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Phone Calls in the Night

July 10, 2008

I got an email from a friend of mine this afternoon with an MP3 file of a very odd phone call that someone he works with received on the company’s emergency cell phone voice mail.

It is an odd rambling from somebody who could very well be drunk, mentally ill, or all of the above. Either way, it kind of gets the creative juices flowing. What if it made just a little bit more sense? Sounds like a great hook for a Modern-themed role-playing game adventure.

I transcribed the message, check it out…

“Yes, my name Neil Nellay, N-E-I-L Brian Name Bloom, codename 33-kadel [sic]. Under the act of treaty algamation Judge Hargrave of 1812, my code name is Chelsea Alexandria. And, uh, they violated the treaty act, under… I know my history… under, uh… this is on my own, kiddo… and this security guard dared to say that the people were bothering a caucasian white wearing a uniform, scaring all the kids here. I’m MRA <mumble mumble> twenty-five. I’m calling from 416-[number removed]. And uh I wanted the guy that is sitting in the classified hospital put under arrest, and the algamation [sic] congress is now in session, and I want that security guard <mumble>, and if he puts me in restraints or I’m stopped, I’m just here to get my foot looked after, some food, some clothing and I’m outta here. Uh, congress is now in session. <Pause> I agree. I agree. Voice print.”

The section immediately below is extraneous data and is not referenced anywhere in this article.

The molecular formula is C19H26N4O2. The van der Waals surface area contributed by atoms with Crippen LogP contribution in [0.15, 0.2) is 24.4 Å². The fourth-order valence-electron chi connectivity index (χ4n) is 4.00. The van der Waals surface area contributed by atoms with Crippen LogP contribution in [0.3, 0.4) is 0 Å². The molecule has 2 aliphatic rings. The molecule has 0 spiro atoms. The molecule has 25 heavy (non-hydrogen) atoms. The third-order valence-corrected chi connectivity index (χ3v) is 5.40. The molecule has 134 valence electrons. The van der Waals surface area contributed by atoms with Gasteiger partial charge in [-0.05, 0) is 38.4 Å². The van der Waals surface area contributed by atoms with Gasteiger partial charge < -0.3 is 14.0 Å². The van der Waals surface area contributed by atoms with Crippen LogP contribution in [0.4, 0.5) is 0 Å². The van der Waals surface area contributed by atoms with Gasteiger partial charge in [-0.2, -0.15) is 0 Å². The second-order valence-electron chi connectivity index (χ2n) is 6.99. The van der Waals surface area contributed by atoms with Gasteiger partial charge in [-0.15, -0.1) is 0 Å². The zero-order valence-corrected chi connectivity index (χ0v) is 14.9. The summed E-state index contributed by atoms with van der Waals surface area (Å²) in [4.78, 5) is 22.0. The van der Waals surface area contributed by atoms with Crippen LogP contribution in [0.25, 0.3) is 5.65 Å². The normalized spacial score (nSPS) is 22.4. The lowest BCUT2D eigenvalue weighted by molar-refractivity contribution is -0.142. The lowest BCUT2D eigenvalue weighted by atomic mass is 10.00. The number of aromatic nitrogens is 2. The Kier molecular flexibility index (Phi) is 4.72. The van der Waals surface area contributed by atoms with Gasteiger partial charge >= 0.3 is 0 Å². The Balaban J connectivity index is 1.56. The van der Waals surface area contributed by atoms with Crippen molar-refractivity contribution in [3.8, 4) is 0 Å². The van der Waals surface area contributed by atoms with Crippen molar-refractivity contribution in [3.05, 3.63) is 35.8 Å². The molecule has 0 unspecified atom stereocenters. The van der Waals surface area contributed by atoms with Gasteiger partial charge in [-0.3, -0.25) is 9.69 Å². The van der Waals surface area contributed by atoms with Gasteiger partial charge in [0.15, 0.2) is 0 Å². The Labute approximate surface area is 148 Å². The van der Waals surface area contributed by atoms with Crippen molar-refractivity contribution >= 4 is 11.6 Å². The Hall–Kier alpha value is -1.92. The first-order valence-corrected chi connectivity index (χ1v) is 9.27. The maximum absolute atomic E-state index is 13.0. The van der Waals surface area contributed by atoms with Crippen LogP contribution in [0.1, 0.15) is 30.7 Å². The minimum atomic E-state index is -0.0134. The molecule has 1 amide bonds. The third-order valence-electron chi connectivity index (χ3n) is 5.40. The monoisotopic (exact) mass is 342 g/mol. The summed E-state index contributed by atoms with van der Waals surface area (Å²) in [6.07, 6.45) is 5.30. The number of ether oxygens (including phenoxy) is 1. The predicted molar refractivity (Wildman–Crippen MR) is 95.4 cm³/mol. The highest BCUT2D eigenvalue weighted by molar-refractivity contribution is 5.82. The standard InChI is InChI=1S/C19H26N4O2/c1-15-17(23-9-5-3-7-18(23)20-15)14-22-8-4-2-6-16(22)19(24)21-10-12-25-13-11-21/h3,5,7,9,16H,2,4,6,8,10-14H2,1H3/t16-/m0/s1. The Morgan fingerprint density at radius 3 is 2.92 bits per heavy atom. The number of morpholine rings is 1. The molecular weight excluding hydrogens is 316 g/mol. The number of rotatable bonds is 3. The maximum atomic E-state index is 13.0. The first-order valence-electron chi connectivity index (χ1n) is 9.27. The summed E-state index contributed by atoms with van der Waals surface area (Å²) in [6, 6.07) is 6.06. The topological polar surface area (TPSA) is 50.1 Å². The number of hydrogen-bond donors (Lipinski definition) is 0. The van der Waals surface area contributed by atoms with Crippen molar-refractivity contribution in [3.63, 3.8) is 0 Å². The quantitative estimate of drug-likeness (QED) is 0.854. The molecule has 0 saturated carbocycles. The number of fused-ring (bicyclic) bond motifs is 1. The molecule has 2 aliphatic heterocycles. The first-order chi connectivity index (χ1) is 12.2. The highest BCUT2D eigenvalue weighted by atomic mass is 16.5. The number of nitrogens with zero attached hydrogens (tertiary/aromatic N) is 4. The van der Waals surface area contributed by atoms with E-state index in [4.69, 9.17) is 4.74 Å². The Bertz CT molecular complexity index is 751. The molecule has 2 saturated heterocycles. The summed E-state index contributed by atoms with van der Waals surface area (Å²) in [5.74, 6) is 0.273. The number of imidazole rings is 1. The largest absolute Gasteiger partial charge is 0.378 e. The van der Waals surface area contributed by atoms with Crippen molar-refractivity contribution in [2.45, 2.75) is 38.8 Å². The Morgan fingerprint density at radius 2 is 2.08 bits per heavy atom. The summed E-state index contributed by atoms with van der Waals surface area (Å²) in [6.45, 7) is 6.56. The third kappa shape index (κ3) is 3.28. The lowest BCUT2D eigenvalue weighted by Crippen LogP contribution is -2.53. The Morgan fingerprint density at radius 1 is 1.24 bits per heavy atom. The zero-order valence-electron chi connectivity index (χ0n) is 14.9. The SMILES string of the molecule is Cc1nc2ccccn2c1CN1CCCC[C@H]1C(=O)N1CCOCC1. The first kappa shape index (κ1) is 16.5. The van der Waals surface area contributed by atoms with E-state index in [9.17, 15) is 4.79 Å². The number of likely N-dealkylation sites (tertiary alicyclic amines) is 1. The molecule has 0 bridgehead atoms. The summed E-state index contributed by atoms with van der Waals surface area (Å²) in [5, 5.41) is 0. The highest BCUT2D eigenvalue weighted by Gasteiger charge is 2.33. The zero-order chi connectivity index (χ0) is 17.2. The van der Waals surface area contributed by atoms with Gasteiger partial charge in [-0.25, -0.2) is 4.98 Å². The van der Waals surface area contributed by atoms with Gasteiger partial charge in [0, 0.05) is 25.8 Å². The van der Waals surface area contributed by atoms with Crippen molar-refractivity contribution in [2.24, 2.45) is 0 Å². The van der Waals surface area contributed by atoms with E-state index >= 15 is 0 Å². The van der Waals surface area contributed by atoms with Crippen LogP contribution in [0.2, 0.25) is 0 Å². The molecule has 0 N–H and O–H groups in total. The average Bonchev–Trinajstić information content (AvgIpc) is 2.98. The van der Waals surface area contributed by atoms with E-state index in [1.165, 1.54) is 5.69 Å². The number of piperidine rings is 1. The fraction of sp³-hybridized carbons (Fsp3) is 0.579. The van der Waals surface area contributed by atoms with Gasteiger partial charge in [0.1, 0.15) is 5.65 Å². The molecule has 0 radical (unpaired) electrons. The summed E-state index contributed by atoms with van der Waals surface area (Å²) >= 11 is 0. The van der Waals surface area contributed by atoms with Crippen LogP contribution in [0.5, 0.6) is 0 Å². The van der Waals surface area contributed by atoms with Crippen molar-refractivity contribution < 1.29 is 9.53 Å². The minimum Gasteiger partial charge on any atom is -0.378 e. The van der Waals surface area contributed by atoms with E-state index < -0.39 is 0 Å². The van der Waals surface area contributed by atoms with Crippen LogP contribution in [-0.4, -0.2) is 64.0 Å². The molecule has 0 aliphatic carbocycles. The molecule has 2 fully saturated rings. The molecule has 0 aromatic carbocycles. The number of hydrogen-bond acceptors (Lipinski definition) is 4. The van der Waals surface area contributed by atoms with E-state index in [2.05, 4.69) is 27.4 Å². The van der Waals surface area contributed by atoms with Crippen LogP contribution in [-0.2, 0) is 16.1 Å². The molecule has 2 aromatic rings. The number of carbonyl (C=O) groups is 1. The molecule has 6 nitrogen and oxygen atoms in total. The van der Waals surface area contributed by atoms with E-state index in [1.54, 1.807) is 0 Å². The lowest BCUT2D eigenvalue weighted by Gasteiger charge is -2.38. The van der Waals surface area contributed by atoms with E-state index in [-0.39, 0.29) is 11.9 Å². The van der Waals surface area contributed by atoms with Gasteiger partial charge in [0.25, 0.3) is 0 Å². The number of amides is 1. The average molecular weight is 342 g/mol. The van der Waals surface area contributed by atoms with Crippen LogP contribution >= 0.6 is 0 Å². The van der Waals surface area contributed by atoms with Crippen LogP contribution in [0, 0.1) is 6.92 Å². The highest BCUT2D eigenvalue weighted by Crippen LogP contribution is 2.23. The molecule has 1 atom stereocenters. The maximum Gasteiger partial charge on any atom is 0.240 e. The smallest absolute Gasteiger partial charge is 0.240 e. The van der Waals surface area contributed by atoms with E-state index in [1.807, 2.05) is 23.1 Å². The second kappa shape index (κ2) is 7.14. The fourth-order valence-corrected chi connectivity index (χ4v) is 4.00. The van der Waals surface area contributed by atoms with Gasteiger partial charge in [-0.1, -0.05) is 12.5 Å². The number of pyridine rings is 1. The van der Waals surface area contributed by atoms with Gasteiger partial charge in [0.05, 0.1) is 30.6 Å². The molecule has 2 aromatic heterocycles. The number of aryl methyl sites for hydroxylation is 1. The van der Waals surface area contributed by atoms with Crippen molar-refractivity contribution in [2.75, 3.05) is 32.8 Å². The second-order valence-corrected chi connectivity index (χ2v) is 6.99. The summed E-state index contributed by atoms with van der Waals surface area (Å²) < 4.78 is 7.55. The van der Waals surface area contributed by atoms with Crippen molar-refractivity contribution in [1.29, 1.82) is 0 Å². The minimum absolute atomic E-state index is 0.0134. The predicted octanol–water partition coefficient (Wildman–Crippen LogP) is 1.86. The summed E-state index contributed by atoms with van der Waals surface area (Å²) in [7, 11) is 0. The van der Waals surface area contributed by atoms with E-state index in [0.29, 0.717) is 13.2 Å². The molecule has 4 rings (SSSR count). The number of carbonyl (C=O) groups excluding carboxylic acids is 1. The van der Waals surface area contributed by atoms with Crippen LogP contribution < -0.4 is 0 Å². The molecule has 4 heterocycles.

Have a listen yourself. And if you get into trouble, you didn’t hear it from me.

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From → Tabletop RPGs

2 Comments
  1. Mel permalink

    Hey, that sounds similar to a voicemail left on my home machine a few years back when I lived in TO. Do you remember that? I think I saved it for a few months as a conversation starter. It was so weird and somewhat spooky….

  2. David permalink

    Sounds like an Aboriginal person complaining about a decision of Justice Hargrove regarding a particular treaty with the natives. The reference to 1812 might be meant along the lines of “we helped you against the Americans in 1812 so…” type of thing. The year 1812 doesn’t immediately bring to mind any particular ‘upper canada’ treaty. Gives the impression of someone who has been misled.

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